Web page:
Mission Impossible! Sometimes as we work with our children, it seems that it is an impossible task to get them to do small chores such as put the dishes away and clean their rooms. Recently I spoke with a mother of two high school children. She mentioned that she has worked diligently to prepare her children for college and beyond by making sure that they have the life skills necessary to survive. Many parents do not want to burden their children with chores and tasks. However, it is important to give your children age-appropriate assignments to teach them responsibility.
Even young children can help set the table, sweep the floors and clean their own rooms. By the time a child enters upper elementary or junior high school they can take on more chores that teach them helpfulness and gives them a greater sense of responsibility. They may be able to take on more accountability, and independence like helping prepare meals, making his or her own lunch, getting up in the morning, and managing his or her own money. These life lessons will help support your child as they gain more accountability at school.
As you assist your child to make a smooth transition into a greater level of responsibility, you will want to make sure they know that you are solidly behind them and show that you love them. Some ways you may support them as they become more accountable are to continue to make sure your child leaves the house on time and goes to school ready to learn. He or she needs to have a good breakfast and an appropriate night’s sleep.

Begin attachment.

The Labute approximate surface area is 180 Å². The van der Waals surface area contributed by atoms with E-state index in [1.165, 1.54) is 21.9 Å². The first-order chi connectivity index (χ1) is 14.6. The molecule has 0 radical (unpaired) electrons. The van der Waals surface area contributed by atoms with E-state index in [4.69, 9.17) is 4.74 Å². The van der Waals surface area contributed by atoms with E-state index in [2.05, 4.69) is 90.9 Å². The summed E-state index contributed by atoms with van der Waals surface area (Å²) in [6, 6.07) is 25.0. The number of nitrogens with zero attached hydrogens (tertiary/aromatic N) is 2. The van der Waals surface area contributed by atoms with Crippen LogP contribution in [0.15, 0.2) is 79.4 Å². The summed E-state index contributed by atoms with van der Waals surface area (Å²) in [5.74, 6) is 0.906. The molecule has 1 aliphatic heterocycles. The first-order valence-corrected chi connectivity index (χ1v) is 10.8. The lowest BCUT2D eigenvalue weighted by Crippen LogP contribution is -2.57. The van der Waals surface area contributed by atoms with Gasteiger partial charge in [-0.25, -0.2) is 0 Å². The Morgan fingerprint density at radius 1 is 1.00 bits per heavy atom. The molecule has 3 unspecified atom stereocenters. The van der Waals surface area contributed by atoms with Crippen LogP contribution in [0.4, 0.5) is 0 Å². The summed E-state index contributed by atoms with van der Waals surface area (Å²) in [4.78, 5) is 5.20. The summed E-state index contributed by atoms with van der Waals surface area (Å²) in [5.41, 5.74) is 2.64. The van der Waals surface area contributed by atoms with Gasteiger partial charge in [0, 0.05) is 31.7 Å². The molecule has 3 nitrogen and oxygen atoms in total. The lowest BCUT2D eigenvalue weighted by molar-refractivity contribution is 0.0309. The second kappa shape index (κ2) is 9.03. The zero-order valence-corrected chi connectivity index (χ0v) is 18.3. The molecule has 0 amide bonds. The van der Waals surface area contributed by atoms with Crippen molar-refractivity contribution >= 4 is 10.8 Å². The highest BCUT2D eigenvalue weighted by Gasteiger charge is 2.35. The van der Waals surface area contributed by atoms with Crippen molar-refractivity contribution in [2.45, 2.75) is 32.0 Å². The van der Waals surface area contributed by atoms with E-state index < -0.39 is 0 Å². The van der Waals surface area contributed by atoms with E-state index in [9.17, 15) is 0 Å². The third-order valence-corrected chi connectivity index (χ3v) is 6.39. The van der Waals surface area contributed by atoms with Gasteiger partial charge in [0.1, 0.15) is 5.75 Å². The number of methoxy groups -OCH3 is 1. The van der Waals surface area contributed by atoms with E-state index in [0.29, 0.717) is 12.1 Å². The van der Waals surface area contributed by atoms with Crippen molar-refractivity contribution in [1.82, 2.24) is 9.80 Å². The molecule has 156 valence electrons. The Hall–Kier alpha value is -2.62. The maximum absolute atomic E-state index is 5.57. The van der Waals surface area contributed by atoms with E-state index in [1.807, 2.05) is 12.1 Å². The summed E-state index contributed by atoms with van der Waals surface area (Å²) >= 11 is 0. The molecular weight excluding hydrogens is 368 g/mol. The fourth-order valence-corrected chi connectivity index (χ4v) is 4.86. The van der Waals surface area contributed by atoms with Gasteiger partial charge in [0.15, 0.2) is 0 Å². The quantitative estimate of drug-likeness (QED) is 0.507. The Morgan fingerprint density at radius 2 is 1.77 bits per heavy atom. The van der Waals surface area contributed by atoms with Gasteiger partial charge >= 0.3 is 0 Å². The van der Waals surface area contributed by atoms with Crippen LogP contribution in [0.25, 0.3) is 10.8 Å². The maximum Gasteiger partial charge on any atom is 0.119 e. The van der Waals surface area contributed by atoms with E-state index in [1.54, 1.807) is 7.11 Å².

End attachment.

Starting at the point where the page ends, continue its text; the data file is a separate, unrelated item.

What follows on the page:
In addition, you will want to be aware of his or her teacher’s expectations. Although your child should do his or her own homework, you will want to know about the assignments in case your student needs assistance. Make sure you meet your child’s teachers. If you missed parent teacher conferences in October, take an opportunity to drop by the school and check in with them. If you can’t stop by, make sure you call or email them to get the inside track on their expectations.
As your child takes on new challenges, be sensitive and understanding as you support them to reach for the stars. Talk to your child about real life opportunities that tie into what your child is learning. The newspaper is a good source of information to acquaint your student with the applications and ties to why they are taking math or science. As you work on this impossible mission to assist your child as they grow into wonderful adults, remember you will be able to celebrate as you say, “Mission Impossible accomplished!” If you are interested in learning about Columbia School programs, call 5175926641 or email firstname.lastname@example.org.